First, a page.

Tag Archives: macabre

A Wild Swan and other Tales by Michael Cunningham

A Wild Swan and Other Tales by Michael Cunningham Title: A Wild Swan and other Tales
Author: Michael Cunningham
Illustrator: Yuko Shimizu
Publisher: Farrar, Straus and Giroux
ISBN: 9780374290252
Genre: Literary Fiction, Short Stories, Fairy Tales
Pages: 140
Source: Publisher
Rating: 5/5

I think it is extremely difficult to take age-old fairy tales and to turn them to something new. To give them new life, if you would like to call it that. I am also not a believer of taking these fairy tales and giving them a new voice or shape, however when it is done by Michael Cunningham (whose traces we have seen in The Snow Queen), then it is a different matter altogether. Then you know that reading the collection of tales will be nothing short of a surreal experience. The book that I am talking about is “A Wild Swan and other Tales”.

This is one of those books that just happen to readers and there is no noise made around it. It is almost subliminal in every single way – even marketing if you could say that. The book in all has 11 tales and each of them tells you what the original tales forgot to tell or missed out deliberately. I love the spin or the touch these tales have got. Cunningham’s genius but obviously is in the power of telling stories and for me that stood out page by page, story by story.

My favourite stories are “A Wild Swan”, “Jacked” (on Jack and the Beanstalk), “Crazy Old Lady” (based on Hansel and Gretel), “A Monkey’s Paw”, “Steadfast: Tin” and “Her Hair” (which I reviewed yesterday). The entire collection no doubt explores different facets of fairy tales, but for me these six stories stood out and perhaps did what the other five could not.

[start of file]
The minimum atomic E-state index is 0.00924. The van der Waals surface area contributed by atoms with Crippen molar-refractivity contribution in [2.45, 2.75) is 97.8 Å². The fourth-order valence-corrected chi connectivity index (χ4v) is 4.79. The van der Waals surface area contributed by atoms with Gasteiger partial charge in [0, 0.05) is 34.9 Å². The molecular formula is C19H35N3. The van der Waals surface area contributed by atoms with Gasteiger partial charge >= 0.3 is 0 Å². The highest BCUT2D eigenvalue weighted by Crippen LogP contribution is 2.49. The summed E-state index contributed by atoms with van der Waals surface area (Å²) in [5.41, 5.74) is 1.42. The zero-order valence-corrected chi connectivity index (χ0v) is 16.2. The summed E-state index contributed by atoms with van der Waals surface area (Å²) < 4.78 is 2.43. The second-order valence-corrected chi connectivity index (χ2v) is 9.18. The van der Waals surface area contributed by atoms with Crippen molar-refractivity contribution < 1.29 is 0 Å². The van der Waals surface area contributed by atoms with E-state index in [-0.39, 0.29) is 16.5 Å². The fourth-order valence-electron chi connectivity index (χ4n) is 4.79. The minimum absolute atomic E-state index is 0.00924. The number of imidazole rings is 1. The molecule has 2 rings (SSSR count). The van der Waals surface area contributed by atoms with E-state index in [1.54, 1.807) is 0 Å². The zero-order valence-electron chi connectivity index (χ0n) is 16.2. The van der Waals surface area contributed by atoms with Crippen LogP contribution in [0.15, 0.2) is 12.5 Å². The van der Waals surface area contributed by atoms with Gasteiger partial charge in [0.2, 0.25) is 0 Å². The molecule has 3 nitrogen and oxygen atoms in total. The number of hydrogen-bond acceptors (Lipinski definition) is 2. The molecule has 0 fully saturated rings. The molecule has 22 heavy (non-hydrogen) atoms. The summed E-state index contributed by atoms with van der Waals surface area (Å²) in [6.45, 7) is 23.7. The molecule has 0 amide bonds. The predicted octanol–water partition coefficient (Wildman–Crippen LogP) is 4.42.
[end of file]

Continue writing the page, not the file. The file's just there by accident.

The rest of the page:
These stories are about people you might encounter in your daily life: The beast might be your neighbour, Jack could be the person living with his mother who has no ambition whatsoever, you might know Snow White and her prince charming trying to infuse some chemistry back into their marriage or for that matter the perspective of the witch and how two mean children just ate her house through.

I liked the perspectives. I enjoyed knowing about the other side in this book; it isn’t exactly that though – I think it is more to do with: Is there more to these fairy tales? Has all been said about them or are there other details? The art by Yuko Shimizu for every tale are breathtaking and you will go back to them and keep looking and searching for finer details.

The macabre, the perverse, stuff what nightmares are made of, the not so angelic, the terrifyingly real, the twisted, the deranged and damaged and the ones that do not fit well into our so-called society is what these tales focus on. It is something that won’t let you go that easy. I know for a fact that this book was right up my alley. I was talking about it to my friends and cannot stop recommending it.